Mirror Me by Rachel Sanderson
My rating: 4 of 5 stars
A review copy was provided by the author in exchange for a fair and honest review. Rachel Sanderson’s last book, The Space Between was a well-constructed thriller and Mirror Me is too. Sanderson Shows a surer hand here – the characters are more clearly realised, and the tension is tighter, and more nuanced.
Central character Abbie moves to the rural community of Derrington with her mother, Mum’s partner Stacey, and little brother, Tom. Mum is a doctor who is taking over the local practice for a year after the sudden departure of Dr O’Brien. Abbie has left her school, her BFF and everything she knows and feels safe with to come and live in the back of beyond. Initially she feels a bit our of her depth, but she makes some new friends and all seems to be going okay until she discovers she is the spitting image of another girl, Rebecca (Becky) O’Brien, who was murdered a year ago. Weird things start to happen. Abbie has dreams about Becky’s murder, she feels drawn to the house where it happened, and begins to obsess about the details.
Abbie also has to cope with a bully named Dave, a blossoming romance with a guy named Zeke, and a deepening friendship with the local handyman, Andy. Little by little coincidences start to stack up and Abbie is convinced the dead girl is trying to communicate with her.
Sanderson builds the growing tension well in this novel. The pace is just right. In The Space Between the ending felt a little rushed, but she takes her time here, giving the characters time to breathe and explore their own stories. The result is a really great, suspenseful story that had me gripped to the very last page.
The Subtle Art of Not Giving a F*ck: A Counterintuitive Approach to Living a Good Life by Mark Manson
My rating: 5 of 5 stars
I loved this book. I EMBRACED this book. Mark Manson delivers much of his message with his tongue firmly in his cheek, and sometimes over-simplifies things, but the kernel of what he is trying to say is never in doubt. We are free to choose what we give a f#ck about, and those choices determine how successful/loved/important we think we are. There are many other books around sending the same message, but this one is the first in a long time I have read right to the end. Some friends of mine have not been able to get past the first few pages, which is a shame because this book pays off in spades in the last 4o pages or so. It is in those pages you come to understand Mark Manson, and why he’s written this book, and says the things he does.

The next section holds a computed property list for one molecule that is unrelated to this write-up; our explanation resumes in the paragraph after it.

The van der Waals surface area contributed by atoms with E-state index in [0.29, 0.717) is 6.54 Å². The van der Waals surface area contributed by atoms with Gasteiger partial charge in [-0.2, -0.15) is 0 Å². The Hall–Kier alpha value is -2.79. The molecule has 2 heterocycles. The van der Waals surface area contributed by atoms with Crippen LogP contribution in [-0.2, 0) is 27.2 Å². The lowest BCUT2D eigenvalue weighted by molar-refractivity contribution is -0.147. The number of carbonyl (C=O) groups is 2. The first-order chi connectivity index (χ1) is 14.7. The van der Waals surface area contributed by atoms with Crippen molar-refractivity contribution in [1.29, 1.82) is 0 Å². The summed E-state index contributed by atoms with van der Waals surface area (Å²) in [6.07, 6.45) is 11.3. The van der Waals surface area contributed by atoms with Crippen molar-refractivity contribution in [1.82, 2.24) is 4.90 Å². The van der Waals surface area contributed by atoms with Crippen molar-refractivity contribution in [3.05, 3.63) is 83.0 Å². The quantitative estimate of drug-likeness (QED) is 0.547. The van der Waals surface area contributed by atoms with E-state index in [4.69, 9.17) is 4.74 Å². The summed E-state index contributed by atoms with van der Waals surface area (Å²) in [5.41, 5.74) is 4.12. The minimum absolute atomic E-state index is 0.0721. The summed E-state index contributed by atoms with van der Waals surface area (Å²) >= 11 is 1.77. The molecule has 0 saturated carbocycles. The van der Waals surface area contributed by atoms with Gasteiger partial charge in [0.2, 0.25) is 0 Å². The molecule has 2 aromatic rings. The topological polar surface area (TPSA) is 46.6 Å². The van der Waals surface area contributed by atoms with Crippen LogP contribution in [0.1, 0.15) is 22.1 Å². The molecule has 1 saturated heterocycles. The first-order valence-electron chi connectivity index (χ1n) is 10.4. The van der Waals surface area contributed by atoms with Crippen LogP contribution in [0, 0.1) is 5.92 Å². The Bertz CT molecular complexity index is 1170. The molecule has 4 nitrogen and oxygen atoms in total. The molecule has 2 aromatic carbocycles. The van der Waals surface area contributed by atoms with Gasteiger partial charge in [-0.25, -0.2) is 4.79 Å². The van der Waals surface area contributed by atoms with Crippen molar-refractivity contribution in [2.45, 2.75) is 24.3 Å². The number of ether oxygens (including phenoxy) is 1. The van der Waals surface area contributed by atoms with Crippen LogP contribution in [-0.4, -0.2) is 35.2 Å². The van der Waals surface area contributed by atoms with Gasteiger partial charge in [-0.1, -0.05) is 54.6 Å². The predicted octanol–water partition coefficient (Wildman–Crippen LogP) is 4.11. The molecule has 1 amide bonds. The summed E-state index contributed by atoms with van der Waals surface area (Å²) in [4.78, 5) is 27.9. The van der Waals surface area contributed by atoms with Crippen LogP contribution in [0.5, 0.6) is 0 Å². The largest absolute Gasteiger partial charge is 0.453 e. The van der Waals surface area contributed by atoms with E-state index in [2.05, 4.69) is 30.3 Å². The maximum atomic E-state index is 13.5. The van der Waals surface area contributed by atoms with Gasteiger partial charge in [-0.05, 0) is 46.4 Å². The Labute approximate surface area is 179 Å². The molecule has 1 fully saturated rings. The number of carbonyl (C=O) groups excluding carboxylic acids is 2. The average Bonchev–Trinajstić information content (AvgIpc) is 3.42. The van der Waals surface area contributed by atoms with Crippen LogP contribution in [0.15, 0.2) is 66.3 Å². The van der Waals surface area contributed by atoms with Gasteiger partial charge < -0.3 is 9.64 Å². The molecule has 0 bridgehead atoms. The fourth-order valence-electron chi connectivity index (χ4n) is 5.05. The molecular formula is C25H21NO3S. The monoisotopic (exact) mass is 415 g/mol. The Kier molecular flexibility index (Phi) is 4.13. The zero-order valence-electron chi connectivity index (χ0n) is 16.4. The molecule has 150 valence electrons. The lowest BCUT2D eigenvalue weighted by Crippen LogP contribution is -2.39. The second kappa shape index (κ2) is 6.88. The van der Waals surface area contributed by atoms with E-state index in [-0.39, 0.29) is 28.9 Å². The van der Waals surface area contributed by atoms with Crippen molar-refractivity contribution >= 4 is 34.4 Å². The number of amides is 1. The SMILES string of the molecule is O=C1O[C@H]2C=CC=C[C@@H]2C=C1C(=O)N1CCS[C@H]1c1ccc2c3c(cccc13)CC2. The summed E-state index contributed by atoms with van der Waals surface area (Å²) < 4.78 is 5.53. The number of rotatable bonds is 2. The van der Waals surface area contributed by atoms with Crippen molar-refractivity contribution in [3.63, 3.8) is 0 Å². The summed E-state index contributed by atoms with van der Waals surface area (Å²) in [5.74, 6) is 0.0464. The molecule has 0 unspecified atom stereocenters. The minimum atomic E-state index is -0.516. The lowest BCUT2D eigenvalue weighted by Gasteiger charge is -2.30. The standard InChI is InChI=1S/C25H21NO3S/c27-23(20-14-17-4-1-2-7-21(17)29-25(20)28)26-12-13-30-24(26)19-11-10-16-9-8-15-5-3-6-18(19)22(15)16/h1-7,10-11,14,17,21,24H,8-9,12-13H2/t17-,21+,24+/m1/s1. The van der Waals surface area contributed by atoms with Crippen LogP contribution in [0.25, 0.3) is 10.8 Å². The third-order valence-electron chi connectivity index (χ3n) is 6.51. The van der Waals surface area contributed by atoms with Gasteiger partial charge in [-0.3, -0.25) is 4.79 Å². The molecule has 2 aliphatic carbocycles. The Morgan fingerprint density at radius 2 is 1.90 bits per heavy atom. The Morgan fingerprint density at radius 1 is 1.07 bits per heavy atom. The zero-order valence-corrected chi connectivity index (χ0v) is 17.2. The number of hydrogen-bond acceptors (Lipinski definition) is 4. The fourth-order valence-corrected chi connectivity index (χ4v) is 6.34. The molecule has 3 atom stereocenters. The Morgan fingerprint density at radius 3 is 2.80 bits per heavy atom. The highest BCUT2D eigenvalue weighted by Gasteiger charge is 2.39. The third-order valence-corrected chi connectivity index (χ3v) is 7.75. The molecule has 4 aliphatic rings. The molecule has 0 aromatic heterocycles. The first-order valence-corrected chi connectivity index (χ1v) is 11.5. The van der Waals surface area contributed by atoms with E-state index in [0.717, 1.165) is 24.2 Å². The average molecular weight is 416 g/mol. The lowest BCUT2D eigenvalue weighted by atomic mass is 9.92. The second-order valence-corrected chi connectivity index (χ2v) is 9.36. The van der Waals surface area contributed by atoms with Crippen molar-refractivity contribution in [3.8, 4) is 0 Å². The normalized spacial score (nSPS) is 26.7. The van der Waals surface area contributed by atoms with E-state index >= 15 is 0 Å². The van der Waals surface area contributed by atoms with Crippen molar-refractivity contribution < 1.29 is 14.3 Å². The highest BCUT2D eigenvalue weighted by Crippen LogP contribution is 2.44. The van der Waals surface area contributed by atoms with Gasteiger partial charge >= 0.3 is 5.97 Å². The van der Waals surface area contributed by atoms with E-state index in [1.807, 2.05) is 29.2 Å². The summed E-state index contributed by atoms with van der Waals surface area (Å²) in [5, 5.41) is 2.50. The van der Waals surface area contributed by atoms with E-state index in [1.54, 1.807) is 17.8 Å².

My favourite piece of advice?
“When life gives you lemons, sometimes you just have to learn to like the taste of lemons.” Period.
So true. Sometimes life is just shit.
This book does not pretend it can make your life perfect, nor does it purport to be the “one guide” to living. What it DOES do, is demonstrate how to cut through your own bullshit; to kill the self-talk that can hold one back; to stop blaming everyone and everything else for the way you react to situations.
A great read and a timely wake-up call for me.
ROAR by Samantha Lane
My rating: 5 of 5 stars
If you love AFLW, and the spirit behind it, this book is for you. Sam Lane has done a great job of slipping behind the scenes in this book that profiles some of the marquee players and some who are not, with equal vigour.
The first chapter, which outlines how the AFLW competition finally happened, is the most journalistic in the book. The rest of the book is so much more engaging and resonant. It shows just how diverse the players and coaches are in this brave new world and celebrates them all. I loved reading about Kirby Bentley (who I did not know much about at all, despite the fact that for a while she played for Melbourne – oops); her family, her home town and her road to playing AFLW for Fremantle. And reading about AFLW Crows coach Bec Goddard; her commitment to the game, and her hopes for the future, broke my heart as I read it already knowing that she has had to walk away from her greatest passion because she could not earn her living from it as she wanted to.
The thing that comes through most is that these women, and one man – Craig Starcevich – have been treated pretty shabbily by the AFL, who are happy to ride the wave from the surge of interest in the women’s competition, but are bloody miserly with the money to help it grow properly – not just in terms of player pay, but also in terms of development, coaching and scheduling. I really hope the AFL can sort itself out on these issues, because the other thing that is CRYSTAL clear is that all the AFLW personnel featured in Roar love the game. The highs, the lows, the injuries, the wins and losses – they love it all and just want to be a bigger part of it. Sam Lane’s book is, as the great Robert Murphy is quoted saying on the front cover: “A powerful and timely call to arms.” It certainly is.
Recommended for all footy lovers, and those who want to see the AFLW grow into what it should be.